scispace - formally typeset
Search or ask a question
Topic

Contemporary art

About: Contemporary art is a research topic. Over the lifetime, 10800 publications have been published within this topic receiving 109230 citations. The topic is also known as: contemporary culture.


Papers
More filters
Book
01 Jan 2009
TL;DR: Ranciere as mentioned in this paper argues for a new politics of seeing, arguing that the masses subjected to the society of spectacle have traditionally been seen as aesthetically and politically passive - in response, both artists and thinkers have sought to transform the spectator into an active agent and the spectacle into a performance.
Abstract: In this title, the foremost philosopher of art argues for a new politics of seeing. The role of the viewer in art and film theory revolves around a theatrical concept of the spectacle. The masses subjected to the society of spectacle have traditionally been seen as aesthetically and politically passive - in response, both artists and thinkers have sought to transform the spectator into an active agent and the spectacle into a performance. In this follow-up to the acclaimed "The Future of the Image", Ranciere takes a radically different approach to this attempted emancipation. Beginning by asking exactly what we mean by political art or the politics of art, he goes on to look at what the tradition of critical art, and the desire to insert art into life, has achieved. Has the militant critique of the consumption of images and commodities become, instead, a melancholic affirmation of their omnipotence?

1,122 citations

Book
01 Jan 1995
TL;DR: A portrait of the author as a not-so-young man can be found in this paper, where the author describes how art works in the conduct of fieldwork and how art in relation to the fieldwork story.
Abstract: chapter 1 Part One: Fieldwork Contexts 1.Introduction: Portrait of the Author as a Not-so-Young Man, About the Title and Contents, About Art, art, Art, The Arts, The Fine Arts chapter 2 2.Fieldwork as Art? A Fieldworker Is (Most) Like A, Artists and Artisans and "All That Is Required" chapter 3 3.How Art Works: Defining Art and Artists, Art vs. Craft as a Public Decision, The "Minor Art" World of Fieldworkers, The Patron Effect, Observing Convention, The Limits of Convention, Artistic License Reconsidered chapter 4 Part Two: The Fieldwork Part of Fieldwork 4. Fieldwork vs. (Just) Being in the Field: Data Gathering as Technique, Who Are Today's Fieldworkers?, Fieldwork as Intimate, Long-Term Acquaintance, How Intimate Is Intimate?, Performance First, Then Script chapter 5 5.Fieldwork: The Basic Arts: Courtesy and Common Sense, Being There, Getting Nosy, Looking Over Other's Shoulders Fieldwork: The Darker Arts: Superficiality, Obviousness, Self-Serving, Lack of Independence, Deception and Betrayal, Clandestine Observation, chapter 6 Part Three: Fieldwork as Mindwork 7. The Art of (Conceptual) Self-Defense: Scientific Method, Objectivity and Bias, neutrality, Reliability, Validity, Generalization, Self-Defense vs. Getting Defensive chapter 7 8. The Art of Conceptualizing: Theory, Mental Set, A Capacity for Judgment chapter 8 9. The Art of Self-Expression: Begin Writing Early, Anticipate How You Will Parcel Out the Study, Work "Start to Finish" but Think "Finish to Start", Writing with Panache, Writing as Central to the Art of Fieldwork, Writing as Disciplined Activity chapter 9 Part Four: Fieldwork As Personal Work 10.The Satisfactions of Fieldwork: Being-or Becoming-a Sociable Social Researcher, A Hint of Adventure, Problem Setting as Intellectual Challenge, The Authority of Authorship, Looking at Life chapter 10 11.The Art of Fieldwork: How Art Works, Art in the Conduct of Fieldwork, Art in Relating the Fieldwork Story chapter 11 References and Select Bibliography chapter 12 Name Index chapter 13 Subject Index chapter 14 About the Author chapter 15 About The Book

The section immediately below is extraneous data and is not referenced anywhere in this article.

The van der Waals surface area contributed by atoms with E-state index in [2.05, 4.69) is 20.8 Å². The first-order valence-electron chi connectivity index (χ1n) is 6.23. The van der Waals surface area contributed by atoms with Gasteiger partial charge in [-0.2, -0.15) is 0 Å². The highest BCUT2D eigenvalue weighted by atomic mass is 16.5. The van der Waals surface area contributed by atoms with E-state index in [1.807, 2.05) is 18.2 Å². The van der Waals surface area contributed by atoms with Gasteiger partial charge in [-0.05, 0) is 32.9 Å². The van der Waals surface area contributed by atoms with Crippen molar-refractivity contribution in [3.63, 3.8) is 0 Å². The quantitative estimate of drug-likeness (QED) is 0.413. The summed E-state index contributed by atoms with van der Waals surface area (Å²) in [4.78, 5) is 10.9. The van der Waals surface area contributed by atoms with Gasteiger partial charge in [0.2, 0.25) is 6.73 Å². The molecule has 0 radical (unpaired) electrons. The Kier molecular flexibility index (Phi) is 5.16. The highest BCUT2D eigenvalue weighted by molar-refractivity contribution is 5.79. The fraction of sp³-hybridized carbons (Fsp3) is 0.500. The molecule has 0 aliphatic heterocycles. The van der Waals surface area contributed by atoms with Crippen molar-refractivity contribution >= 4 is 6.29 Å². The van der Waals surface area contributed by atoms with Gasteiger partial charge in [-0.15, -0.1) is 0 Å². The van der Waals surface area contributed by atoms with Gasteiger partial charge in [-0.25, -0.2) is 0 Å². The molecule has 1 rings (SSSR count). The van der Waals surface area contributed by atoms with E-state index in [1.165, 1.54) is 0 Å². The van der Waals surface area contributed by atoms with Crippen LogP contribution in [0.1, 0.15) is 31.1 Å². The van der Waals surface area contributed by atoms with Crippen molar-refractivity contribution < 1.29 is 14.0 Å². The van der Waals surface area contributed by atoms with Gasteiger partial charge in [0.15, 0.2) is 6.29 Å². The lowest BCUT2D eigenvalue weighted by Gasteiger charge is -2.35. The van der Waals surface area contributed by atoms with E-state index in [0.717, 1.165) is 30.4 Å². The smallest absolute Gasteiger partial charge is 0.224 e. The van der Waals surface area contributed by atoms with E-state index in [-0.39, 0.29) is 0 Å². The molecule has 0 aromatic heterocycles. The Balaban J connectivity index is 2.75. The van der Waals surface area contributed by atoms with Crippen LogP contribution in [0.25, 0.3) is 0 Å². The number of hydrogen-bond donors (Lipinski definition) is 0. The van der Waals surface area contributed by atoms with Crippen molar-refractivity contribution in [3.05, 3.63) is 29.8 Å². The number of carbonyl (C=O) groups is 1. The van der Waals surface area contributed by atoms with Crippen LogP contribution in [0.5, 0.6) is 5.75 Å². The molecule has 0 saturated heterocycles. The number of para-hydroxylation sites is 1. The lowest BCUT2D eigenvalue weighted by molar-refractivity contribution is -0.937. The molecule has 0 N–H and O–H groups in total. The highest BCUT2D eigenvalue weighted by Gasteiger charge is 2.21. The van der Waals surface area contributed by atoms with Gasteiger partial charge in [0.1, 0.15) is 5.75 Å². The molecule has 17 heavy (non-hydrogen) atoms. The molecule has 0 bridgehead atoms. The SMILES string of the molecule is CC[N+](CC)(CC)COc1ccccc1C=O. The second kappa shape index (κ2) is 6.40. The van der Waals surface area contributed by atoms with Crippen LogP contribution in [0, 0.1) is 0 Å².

1,028 citations

BookDOI
21 Jun 2002
TL;DR: One Place after Another as discussed by the authors provides a critical history of site-specific art since the late 1960s and a theoretical framework for examining the rhetoric of aesthetic vanguardism and political progressivism associated with its many permutations.